Have you ever been told by a friend, or your GP, or by google that you have shoulder bursitis? Or a rotator cuff tear? Or a frozen shoulder? It’s possible that you may have any one of these pathologies, but they are all frequently misdiagnosed and even more frequently mismanaged.
The shoulder is an area that is commonly injured and the consequences can be quite debilitating. Our hands are only able to move and manipulate objects with such dexterity because of the large range of movement afforded to them by our shoulders. Therefore, when a problem occurs in the shoulder, it can restrict the use of our hands and arms and affect our day-to-day functioning as well.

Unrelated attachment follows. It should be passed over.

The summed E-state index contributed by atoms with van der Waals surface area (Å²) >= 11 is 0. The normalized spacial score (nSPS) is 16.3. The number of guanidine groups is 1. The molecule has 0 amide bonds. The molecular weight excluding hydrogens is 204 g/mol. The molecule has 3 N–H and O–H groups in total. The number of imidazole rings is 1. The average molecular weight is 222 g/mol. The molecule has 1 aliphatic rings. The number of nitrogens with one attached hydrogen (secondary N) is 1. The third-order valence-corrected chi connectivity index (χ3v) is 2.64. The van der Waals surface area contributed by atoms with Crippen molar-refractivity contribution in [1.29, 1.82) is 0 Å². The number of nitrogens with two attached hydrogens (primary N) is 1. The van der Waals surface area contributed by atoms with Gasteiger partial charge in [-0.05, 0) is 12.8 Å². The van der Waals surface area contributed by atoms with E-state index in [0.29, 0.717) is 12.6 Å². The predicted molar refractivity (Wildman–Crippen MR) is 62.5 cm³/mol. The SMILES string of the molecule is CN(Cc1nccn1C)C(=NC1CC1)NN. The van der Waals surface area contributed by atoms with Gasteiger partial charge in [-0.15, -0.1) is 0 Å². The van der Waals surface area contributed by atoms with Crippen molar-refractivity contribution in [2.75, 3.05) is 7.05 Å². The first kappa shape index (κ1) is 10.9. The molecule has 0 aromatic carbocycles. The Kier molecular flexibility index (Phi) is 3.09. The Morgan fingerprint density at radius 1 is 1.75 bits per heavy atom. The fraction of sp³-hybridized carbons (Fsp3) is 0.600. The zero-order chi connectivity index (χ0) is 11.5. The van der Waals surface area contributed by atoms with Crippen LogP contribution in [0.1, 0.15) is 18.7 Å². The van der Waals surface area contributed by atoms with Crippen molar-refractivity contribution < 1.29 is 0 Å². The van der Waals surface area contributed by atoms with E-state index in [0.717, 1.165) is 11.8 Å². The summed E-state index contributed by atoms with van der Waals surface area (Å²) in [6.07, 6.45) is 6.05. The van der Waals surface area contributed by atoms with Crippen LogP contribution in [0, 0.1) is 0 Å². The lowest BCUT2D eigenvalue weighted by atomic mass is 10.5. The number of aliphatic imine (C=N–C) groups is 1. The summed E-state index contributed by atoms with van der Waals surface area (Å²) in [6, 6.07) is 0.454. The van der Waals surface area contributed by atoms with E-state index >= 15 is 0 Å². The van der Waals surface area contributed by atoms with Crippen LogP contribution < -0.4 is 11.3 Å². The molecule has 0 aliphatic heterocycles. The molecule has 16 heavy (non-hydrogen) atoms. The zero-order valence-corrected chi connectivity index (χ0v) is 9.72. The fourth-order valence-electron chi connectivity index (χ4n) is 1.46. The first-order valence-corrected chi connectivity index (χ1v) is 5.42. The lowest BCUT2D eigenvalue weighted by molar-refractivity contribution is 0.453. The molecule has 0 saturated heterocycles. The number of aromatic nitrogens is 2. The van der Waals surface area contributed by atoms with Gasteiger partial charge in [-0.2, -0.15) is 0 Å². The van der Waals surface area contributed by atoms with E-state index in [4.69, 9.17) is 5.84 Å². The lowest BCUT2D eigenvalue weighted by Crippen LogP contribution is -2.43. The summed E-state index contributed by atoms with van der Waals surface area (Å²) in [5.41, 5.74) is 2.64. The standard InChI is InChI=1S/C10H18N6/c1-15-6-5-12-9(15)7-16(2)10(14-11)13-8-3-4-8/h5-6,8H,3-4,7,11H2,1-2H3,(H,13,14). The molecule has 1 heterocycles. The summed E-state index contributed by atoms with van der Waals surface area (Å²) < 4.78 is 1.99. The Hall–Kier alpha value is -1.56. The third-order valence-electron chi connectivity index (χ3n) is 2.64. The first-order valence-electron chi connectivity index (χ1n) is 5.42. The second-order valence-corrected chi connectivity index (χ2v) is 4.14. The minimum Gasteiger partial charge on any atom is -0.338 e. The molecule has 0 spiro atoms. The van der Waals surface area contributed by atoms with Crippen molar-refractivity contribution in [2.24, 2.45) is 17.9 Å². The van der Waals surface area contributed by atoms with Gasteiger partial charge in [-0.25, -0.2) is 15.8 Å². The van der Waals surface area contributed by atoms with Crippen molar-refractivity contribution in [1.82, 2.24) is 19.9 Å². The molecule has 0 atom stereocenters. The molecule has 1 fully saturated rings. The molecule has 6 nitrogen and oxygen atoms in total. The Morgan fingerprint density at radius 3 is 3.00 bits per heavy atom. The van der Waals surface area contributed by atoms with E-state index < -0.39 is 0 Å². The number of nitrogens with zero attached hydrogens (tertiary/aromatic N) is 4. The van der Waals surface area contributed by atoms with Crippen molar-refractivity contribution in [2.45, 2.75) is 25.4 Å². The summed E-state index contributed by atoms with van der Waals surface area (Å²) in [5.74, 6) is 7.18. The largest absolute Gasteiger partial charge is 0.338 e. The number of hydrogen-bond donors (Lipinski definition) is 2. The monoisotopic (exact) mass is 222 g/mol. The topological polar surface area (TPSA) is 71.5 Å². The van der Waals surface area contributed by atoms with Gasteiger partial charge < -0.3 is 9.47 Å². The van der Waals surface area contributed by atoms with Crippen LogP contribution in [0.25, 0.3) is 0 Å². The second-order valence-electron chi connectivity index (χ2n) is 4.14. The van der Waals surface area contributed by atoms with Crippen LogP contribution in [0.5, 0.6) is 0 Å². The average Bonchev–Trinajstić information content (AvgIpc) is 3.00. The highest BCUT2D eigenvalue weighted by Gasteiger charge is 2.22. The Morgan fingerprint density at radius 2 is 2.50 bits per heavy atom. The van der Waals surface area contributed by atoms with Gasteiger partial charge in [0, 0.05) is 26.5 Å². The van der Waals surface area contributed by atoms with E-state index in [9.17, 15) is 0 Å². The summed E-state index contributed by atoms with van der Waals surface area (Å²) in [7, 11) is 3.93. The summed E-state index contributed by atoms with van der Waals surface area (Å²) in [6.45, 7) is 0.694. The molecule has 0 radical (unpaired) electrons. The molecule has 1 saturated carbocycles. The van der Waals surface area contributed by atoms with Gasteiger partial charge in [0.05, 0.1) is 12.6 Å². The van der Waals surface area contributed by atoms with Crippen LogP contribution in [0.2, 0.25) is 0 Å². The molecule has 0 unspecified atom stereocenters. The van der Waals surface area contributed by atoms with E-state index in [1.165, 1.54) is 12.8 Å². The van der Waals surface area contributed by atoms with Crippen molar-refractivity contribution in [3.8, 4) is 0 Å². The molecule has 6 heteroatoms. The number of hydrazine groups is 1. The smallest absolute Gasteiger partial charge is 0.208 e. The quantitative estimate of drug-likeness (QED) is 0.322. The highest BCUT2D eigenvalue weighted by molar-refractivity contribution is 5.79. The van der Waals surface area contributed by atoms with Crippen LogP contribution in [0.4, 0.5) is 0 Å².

Shoulder joint dislocation or subluxation is an injury which happens much more quickly. It usually occurs while playing sport but can also happen as a result of a fall. This can occasionally lead to a fractured bone in the area which is why it is always a good idea to get it looked at by a doctor or physiotherapist. A physiotherapist can organise imaging if required and manage the subsequent treatment. A dislocation is always accompanied by a degree of instability in the shoulder, and once you’ve had one dislocation unfortunately your chance of having another increases significantly. For this reason, it’s important to manage a dislocation properly by providing support to the shoulder while it settles down and then working through a graded stability program to ensure it doesn’t happen again. If surgery is required, physiotherapy will commence after this in order to regain full strength, range of motion and pain-free function.